The South Korean women’s soccer team returned home from the 2023 Women’s World Cup Australia-New Zealand on Friday after being eliminated in the round of 16. They were confident of reaching the round of 16 for the second time since Canada 2015, but the stakes were high. A 0-2 first-leg loss to Colombia and a 0-1 second-leg defeat to a desperate Morocco left them far from the round of 16. They had to settle for a point and their first goal of the tournament in a 1-1 draw against ‘FIFA No. 2’ Germany in the final match. One draw, two losses, out of the round of 16. No grave without an excuse, but no result without a reason. It’s time for sober criticism and a clear vision. We take a look at the current state of Korean women’s soccer and the way forward.

After the final game of the 2019 Women’s World Cup in France against Norway, which clinched the three-game series, players sobbed in the mix zone. “In four years, we will never do this. We will have a World Cup with no regrets,” she said, biting her lip. Expectations were high when Colleen Bell, who had led Eintracht Frankfurt to the European Champions League title in late 2019, was named coach of the South Korean women’s national team, calling for “high intensity” football and reaching their first-ever final after beating Australia at the 2022 Asian Cup. The slogan “high intensity, high, strong, challenge!” was appealing. Hopes for the round of 16 were high. But his words, “The truth is on the pitch,” were not to be. After two consecutive losses against Colombia and Morocco, Ji said, “I feel like I’m back to where I was four years ago. I’m sorry,” and burst into tears. Cho So-hyun said, “It’s a skill that we can’t show on a big stage like the World Cup. We are not good enough,” she admitted. The players were the only ones to admit their shortcomings and blame themselves.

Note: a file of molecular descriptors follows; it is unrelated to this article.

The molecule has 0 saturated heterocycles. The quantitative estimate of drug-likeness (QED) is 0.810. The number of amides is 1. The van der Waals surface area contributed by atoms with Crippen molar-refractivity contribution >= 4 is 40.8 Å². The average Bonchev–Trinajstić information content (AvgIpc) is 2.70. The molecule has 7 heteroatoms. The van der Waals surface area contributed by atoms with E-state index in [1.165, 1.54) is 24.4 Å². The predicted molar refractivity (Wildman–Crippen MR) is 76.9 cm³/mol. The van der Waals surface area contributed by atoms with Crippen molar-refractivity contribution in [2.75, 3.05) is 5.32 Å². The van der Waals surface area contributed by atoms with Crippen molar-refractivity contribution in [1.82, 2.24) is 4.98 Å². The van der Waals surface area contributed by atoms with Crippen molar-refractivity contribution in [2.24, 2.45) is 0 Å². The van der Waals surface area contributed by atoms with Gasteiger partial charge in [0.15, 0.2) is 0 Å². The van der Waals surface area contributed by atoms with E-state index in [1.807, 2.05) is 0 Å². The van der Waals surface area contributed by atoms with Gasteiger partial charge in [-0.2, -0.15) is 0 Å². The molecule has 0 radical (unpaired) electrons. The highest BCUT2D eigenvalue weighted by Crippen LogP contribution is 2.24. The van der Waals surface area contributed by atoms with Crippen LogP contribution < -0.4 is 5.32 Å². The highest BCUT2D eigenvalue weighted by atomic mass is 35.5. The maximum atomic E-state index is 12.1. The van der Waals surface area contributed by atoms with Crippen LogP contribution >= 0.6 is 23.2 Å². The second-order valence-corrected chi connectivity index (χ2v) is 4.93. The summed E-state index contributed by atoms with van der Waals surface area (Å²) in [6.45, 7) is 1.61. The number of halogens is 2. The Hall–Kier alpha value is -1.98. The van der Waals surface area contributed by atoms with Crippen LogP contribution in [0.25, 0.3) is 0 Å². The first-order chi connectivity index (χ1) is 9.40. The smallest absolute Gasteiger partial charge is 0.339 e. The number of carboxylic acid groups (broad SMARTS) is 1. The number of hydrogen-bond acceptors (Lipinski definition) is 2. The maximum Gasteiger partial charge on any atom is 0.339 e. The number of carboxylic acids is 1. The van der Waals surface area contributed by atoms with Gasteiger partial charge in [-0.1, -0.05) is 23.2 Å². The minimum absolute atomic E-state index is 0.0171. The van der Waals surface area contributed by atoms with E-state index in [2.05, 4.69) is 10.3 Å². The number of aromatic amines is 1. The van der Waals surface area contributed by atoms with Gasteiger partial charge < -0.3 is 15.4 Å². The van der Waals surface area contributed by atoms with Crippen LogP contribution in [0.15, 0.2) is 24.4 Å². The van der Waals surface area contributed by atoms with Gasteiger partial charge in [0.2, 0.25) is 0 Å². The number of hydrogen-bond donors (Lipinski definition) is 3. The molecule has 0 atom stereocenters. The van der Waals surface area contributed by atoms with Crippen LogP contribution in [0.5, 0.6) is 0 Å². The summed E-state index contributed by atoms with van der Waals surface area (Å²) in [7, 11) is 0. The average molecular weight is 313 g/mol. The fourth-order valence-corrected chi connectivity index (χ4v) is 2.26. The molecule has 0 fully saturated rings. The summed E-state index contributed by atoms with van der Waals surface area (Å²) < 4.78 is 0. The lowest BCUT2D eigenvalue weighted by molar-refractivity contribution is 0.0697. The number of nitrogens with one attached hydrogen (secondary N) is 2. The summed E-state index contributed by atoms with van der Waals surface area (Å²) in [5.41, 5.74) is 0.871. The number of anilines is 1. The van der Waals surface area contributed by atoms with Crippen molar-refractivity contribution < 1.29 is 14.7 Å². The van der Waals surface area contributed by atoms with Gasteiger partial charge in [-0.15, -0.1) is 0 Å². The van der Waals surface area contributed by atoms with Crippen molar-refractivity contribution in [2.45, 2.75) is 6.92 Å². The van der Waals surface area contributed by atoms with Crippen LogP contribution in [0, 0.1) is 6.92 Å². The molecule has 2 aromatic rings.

▶Four years in the same place, no ‘my fault’ for adults

In a moment of crisis, the adults were quick to blame each other. After the losses to Colombia and Morocco, Bell fiercely criticized the Korean women’s soccer system and the quality of the WK League. He said that the “high intensity” he has been advocating for should not be a flash in the pan at the national team, but a philosophy and principle that is consistent from elementary, middle, high school, college, and unemployed teams. “The WK League is slow and uncompetitive,” he said, “a nonsense league where players don’t get excited when they win or lose.” Normally, I would have nodded my head in agreement, but it wasn’t what I wanted to hear from the ‘high-intensity’ head coach after ‘two straight losses’. There was no reflection on the game’s tactics, the frustrating sweet potato performance, or the loss. It was all “macro” excuses for the Korean women’s soccer system.

WK League managers who watched the game from the stands were also upset, as they had plenty to say before or after the tournament. One local club manager said, “Coach Bell never came to see our players. We’ve never talked to him. We had one meeting at the beginning of his tenure, but he only talked about himself one-sidedly.” Another coach expressed his disappointment, saying, “Player A is a player who should be used in the front line, and there is no player who plays as well as B on the side, but he is not used at all.” Opinions were also divided on the surprise World Cup debut of ’16-year-old rookie’ Casey Fair, who was kept under wraps until the final exhibition game against Haiti. They also questioned whether it was right to debut the ‘newcomer’ in a desperate 0-2 deficit instead of a 2-0 lead. Oh Kyu-sang, president of the Korean Women’s Football Association, was outspoken in her criticism of Bell. “It’s a disaster. Coach Bell should resign. He didn’t even know the personalities of the 23 players. The coach who should be apologizing is blaming the WK League,” he said.